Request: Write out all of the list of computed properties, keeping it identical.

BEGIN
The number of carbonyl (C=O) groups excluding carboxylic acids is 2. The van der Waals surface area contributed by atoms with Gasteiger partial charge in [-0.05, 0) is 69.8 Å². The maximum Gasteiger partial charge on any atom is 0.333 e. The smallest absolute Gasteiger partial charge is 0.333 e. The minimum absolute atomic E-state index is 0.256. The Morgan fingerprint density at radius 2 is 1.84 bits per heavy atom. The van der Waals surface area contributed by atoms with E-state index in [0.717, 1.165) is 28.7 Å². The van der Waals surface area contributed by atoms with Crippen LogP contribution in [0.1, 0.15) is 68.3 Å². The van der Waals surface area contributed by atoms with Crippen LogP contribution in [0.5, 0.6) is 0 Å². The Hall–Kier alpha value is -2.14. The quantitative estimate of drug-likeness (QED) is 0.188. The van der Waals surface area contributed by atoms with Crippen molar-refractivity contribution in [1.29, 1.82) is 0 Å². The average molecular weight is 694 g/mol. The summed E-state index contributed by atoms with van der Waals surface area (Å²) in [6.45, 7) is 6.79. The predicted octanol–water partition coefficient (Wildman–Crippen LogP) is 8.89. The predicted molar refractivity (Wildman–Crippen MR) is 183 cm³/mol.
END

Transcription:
The number of carbonyl (C=O) groups excluding carboxylic acids is 2. The van der Waals surface area contributed by atoms with Gasteiger partial charge in [-0.05, 0) is 69.8 Å². The maximum Gasteiger partial charge on any atom is 0.333 e. The smallest absolute Gasteiger partial charge is 0.333 e. The minimum absolute atomic E-state index is 0.256. The Morgan fingerprint density at radius 2 is 1.84 bits per heavy atom. The van der Waals surface area contributed by atoms with E-state index in [0.717, 1.165) is 28.7 Å². The van der Waals surface area contributed by atoms with Crippen LogP contribution in [0.1, 0.15) is 68.3 Å². The van der Waals surface area contributed by atoms with Crippen LogP contribution in [0.5, 0.6) is 0 Å². The Hall–Kier alpha value is -2.14. The quantitative estimate of drug-likeness (QED) is 0.188. The van der Waals surface area contributed by atoms with Crippen molar-refractivity contribution in [1.29, 1.82) is 0 Å². The average molecular weight is 694 g/mol. The summed E-state index contributed by atoms with van der Waals surface area (Å²) in [6.45, 7) is 6.79. The predicted octanol–water partition coefficient (Wildman–Crippen LogP) is 8.89. The predicted molar refractivity (Wildman–Crippen MR) is 183 cm³/mol.